We will cover the cloud-native platform Snowflake (SF), looking at its key features. We will also compare SaaS products with on-premises products and discuss some of the differences between OLAP optimized database systems, such as SF, and traditional OLTP databases such as ORACLE or PostgreSQL.
SF is essentially a cloud-based data warehousing platform and one of the representatives of the endless list of relational database management systems (RDBMS).
That means that the firm does not have to spend resources on the maintenance of on-premises servers. This means a decrease in the costs for IT department employees, who would usually have to set up and maintain the hardware.
Other important features of Snowflake include:
- Columnar storage — SF stores data in the columnar format (as opposed to the more frequent row format). That means that the data is organized by field, so that data for a given field are next to each other in the memory. The most known representatives of these so-called C-store DBs are Snowflake, BigQuery, and AWS Redshift. They all provide great query performance as regards data read. On the other hand, other traditional DBs keep data associated with a record next to each other in the memory. We call those DBs row store databases (row-oriented). While row-oriented DBs are perfect for OLTP applications, columnar storage DBs such as Snowflake are a more suitable choice for OLAP use cases, where multiple aggregations and ad hoc queries take place.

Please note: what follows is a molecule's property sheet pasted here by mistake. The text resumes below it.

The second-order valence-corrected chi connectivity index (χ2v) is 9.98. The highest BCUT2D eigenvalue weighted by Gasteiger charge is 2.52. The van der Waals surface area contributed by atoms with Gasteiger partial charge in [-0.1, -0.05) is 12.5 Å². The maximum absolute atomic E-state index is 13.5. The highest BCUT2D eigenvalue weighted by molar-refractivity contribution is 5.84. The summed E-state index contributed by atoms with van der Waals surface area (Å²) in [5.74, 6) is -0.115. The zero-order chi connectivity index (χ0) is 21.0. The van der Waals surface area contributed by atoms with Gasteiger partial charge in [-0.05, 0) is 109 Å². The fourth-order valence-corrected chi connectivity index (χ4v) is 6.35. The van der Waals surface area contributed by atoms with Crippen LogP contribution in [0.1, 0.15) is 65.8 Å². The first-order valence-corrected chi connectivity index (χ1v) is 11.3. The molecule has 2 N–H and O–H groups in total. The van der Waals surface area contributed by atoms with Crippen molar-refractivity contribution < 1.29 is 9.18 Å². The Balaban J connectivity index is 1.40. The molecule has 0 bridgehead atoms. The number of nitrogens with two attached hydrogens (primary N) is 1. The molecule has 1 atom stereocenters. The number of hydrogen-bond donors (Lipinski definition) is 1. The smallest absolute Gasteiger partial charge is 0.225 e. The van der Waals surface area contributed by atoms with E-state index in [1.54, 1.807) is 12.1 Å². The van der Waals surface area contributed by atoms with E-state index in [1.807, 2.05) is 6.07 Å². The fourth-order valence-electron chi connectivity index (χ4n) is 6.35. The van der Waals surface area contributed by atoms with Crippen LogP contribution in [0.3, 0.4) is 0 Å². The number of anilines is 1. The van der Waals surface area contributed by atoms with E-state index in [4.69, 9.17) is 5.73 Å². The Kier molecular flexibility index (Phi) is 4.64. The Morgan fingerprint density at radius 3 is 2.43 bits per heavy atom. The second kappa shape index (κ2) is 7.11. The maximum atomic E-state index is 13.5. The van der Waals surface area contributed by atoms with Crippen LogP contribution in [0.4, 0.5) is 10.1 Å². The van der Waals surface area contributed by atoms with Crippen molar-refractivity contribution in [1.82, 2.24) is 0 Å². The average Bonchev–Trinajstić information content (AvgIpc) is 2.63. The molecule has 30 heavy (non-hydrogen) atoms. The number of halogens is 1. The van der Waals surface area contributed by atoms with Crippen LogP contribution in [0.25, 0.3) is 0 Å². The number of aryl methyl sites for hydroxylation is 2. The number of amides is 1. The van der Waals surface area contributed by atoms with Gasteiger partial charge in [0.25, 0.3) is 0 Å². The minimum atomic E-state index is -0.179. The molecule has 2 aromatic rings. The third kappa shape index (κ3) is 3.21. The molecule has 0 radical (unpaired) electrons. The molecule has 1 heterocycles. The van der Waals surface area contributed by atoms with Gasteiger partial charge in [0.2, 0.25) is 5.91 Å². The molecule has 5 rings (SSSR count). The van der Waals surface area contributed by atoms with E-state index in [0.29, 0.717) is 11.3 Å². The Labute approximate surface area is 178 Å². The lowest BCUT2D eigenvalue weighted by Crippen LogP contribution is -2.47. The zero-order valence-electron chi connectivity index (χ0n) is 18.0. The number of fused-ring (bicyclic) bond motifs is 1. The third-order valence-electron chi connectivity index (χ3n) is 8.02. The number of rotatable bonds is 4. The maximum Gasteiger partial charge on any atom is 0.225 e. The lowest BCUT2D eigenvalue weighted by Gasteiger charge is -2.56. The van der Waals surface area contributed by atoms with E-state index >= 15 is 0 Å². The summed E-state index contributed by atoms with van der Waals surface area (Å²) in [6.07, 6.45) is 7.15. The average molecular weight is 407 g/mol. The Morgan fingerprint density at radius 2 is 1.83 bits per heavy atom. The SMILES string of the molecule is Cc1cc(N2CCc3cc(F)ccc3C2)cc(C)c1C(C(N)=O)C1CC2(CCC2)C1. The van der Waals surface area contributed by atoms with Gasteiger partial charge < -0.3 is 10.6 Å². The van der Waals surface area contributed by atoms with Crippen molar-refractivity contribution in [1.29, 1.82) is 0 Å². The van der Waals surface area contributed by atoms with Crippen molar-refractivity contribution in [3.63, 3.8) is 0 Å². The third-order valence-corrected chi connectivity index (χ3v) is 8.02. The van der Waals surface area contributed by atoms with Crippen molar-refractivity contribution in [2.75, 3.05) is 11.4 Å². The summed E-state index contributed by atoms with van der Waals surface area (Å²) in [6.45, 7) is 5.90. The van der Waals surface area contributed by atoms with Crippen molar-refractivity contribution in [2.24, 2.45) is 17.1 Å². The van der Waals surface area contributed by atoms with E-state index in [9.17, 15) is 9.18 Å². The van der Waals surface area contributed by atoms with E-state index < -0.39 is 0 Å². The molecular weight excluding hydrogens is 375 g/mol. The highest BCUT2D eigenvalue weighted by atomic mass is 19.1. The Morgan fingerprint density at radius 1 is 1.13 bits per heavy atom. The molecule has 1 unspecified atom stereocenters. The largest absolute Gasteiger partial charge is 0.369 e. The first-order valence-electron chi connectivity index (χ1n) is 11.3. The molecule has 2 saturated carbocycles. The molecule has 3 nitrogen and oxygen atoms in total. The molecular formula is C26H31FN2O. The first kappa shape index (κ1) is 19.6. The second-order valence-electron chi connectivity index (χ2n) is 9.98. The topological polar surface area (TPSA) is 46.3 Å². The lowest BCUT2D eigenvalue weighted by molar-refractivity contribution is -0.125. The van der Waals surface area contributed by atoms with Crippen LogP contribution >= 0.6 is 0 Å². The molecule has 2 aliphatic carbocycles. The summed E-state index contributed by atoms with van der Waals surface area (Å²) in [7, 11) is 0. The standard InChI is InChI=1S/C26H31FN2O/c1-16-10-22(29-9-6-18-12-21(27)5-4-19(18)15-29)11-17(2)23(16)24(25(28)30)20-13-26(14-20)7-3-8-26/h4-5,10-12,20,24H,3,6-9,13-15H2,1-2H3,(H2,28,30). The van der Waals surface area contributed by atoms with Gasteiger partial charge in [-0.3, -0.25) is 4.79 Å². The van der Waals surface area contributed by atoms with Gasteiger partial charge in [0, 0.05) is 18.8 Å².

- Automatic compression — By default, Snowflake determines the optimal compression algorithm and compresses data out of the box as opposed to some other DBs, where the compress method has to be specified to save storage.
- Support of semi-structured data formats — SF provides above-average support for semi-structured data formats such as JSON, Avro, Parquet, or ORC.
- Row-level policies — SF enables the use of row access policies. These are schema-level objects that essentially determine which rows will be returned based on the role, which executes the query.
- Dynamic data masking — This is one of the data security features. It enables the anonymizing of attributes using a predefined masking strategy.
- Data sharing — Snowflake allows database sharing between SF accounts.
- the interesting part is that no data is copied between those accounts as the whole process is done via the metadata store.
As you can see, Snowflake is a very versatile data warehousing solution that offers modern features and great support.